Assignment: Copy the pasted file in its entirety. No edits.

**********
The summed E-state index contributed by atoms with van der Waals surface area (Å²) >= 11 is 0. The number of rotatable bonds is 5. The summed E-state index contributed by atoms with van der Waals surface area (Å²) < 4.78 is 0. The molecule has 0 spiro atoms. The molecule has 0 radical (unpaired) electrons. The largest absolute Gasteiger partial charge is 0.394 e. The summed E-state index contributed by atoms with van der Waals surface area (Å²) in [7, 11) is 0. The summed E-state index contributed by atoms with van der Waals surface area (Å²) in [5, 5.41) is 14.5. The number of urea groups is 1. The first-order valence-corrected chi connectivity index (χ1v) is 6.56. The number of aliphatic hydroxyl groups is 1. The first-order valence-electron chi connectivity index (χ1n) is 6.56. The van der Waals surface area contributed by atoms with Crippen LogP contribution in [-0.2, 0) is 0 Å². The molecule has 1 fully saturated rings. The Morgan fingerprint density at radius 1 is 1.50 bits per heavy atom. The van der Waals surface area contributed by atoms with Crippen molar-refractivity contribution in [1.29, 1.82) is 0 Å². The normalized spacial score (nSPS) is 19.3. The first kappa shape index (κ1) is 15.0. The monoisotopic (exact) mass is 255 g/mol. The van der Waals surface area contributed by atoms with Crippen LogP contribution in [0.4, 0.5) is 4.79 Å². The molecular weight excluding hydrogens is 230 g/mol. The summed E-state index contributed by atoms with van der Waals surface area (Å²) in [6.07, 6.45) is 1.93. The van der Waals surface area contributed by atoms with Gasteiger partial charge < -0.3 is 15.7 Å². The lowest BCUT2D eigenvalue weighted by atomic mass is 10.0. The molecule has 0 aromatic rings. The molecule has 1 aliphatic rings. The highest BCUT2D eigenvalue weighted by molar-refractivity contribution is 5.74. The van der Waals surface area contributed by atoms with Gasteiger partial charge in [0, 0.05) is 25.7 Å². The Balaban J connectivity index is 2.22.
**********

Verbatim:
The summed E-state index contributed by atoms with van der Waals surface area (Å²) >= 11 is 0. The number of rotatable bonds is 5. The summed E-state index contributed by atoms with van der Waals surface area (Å²) < 4.78 is 0. The molecule has 0 spiro atoms. The molecule has 0 radical (unpaired) electrons. The largest absolute Gasteiger partial charge is 0.394 e. The summed E-state index contributed by atoms with van der Waals surface area (Å²) in [7, 11) is 0. The summed E-state index contributed by atoms with van der Waals surface area (Å²) in [5, 5.41) is 14.5. The number of urea groups is 1. The first-order valence-corrected chi connectivity index (χ1v) is 6.56. The number of aliphatic hydroxyl groups is 1. The first-order valence-electron chi connectivity index (χ1n) is 6.56. The van der Waals surface area contributed by atoms with Crippen LogP contribution in [-0.2, 0) is 0 Å². The molecule has 1 fully saturated rings. The Morgan fingerprint density at radius 1 is 1.50 bits per heavy atom. The van der Waals surface area contributed by atoms with Crippen molar-refractivity contribution in [1.29, 1.82) is 0 Å². The normalized spacial score (nSPS) is 19.3. The first kappa shape index (κ1) is 15.0. The monoisotopic (exact) mass is 255 g/mol. The van der Waals surface area contributed by atoms with Crippen LogP contribution in [0.4, 0.5) is 4.79 Å². The molecular weight excluding hydrogens is 230 g/mol. The summed E-state index contributed by atoms with van der Waals surface area (Å²) in [6.07, 6.45) is 1.93. The van der Waals surface area contributed by atoms with Gasteiger partial charge < -0.3 is 15.7 Å². The lowest BCUT2D eigenvalue weighted by atomic mass is 10.0. The molecule has 0 aromatic rings. The molecule has 1 aliphatic rings. The highest BCUT2D eigenvalue weighted by molar-refractivity contribution is 5.74. The van der Waals surface area contributed by atoms with Gasteiger partial charge in [0, 0.05) is 25.7 Å². The Balaban J connectivity index is 2.22.